Woodrow Wilson High School cost $700,000 to build, between 1926 and 1928, and it was the most expensive school building in Dallas. The school board hired Potter Art Metal Studios to craft detailed pendant lights and lanterns for the school’s exterior to give it distinctive ornamentation. And when J.L. Long Middle School opened in 1933, custom Potter fixtures graced its exterior, too.
Now both schools are undergoing renovations, and once again, the architects called on Potter to refurbish the light fixtures the family-owned company created more than 80 years ago. Richard Potter, the company’s third-generation owner, becomes animated talking about the project. Aside from approximately 30 outdoor fixtures for both schools, Potter also is refurbishing 21 lights from the Woodrow auditorium.
“They’ll be gorgeous,” he says. “You couldn’t appreciate the detail before.”
Workers clean and repair the pieces before adding a chemical patina to darken the details and finally, seal them with an acrylic lacquer. They’re also being rewired. A few of the fixtures must be replaced, and workers are replicating the 1920s designs.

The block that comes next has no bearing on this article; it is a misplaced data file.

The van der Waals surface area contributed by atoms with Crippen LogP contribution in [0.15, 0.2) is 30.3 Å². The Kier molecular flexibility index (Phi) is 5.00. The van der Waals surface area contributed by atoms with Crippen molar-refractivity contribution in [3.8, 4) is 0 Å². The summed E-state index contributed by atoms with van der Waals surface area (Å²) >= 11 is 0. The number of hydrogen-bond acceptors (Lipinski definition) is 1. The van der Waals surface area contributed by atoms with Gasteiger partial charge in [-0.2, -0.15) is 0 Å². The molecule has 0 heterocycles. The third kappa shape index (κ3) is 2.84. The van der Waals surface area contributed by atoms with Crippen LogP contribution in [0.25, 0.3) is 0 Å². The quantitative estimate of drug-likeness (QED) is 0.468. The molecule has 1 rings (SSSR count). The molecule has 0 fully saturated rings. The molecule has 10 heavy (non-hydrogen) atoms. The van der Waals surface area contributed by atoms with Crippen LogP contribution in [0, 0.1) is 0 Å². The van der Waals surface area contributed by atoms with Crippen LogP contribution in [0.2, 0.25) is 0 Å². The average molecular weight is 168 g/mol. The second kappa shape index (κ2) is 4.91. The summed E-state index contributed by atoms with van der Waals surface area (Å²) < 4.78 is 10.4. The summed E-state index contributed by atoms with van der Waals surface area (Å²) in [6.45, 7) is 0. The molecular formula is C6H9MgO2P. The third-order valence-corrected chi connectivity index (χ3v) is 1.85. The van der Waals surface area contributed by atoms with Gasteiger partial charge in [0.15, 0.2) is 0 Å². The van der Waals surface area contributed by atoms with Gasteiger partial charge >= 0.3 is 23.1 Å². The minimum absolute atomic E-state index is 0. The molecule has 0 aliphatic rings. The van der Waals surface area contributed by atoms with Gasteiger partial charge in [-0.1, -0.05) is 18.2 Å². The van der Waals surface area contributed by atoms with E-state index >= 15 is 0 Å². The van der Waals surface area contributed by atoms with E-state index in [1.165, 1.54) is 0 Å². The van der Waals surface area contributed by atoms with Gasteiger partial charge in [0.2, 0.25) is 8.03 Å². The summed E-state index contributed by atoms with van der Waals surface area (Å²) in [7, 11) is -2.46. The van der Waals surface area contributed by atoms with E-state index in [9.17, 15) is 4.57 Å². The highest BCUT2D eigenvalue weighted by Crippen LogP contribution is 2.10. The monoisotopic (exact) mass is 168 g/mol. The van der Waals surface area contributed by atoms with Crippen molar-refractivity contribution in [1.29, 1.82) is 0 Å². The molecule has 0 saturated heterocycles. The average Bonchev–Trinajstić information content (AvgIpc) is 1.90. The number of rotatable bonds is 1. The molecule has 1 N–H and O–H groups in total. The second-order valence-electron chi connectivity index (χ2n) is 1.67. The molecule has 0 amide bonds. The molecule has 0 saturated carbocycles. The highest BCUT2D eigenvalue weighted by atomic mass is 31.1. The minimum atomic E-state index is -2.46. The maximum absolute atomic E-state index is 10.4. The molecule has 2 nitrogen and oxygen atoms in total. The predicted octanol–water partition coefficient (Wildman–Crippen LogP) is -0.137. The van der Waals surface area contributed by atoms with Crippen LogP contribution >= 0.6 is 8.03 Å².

The fixtures at Woodrow, built in the Elizabethan style, are gothic. And the fixtures from Long are art deco. The project is estimated to cost about $100,000. Potter says he doesn’t know how much the lights originally cost.
This isn’t the first time Potter has been asked to restore its own work, which appears in landmarks such as government buildings and White Rock Lake, as well as countless homes.
Unfortunately, the renovation project doesn’t have the funding to refurbish 10 art deco pendant lamps in the J.L. Long auditorium. They would cost about $5,000 a piece to restore, and the architects have opted to instead purchase new lights. But Potter and designer Izabela Wojcik are hoping that Long boosters might unite and somehow raise $50,000 to save the old light fixtures. For almost 80 years, Long students have been looking up at those artfully crafted pendants, and it would be a shame to replace them with something inferior.
“Off-the-shelf fixtures are not going to look as good,” Wojcik says. “These looked good 100 years ago, and they’re always going to look good.”
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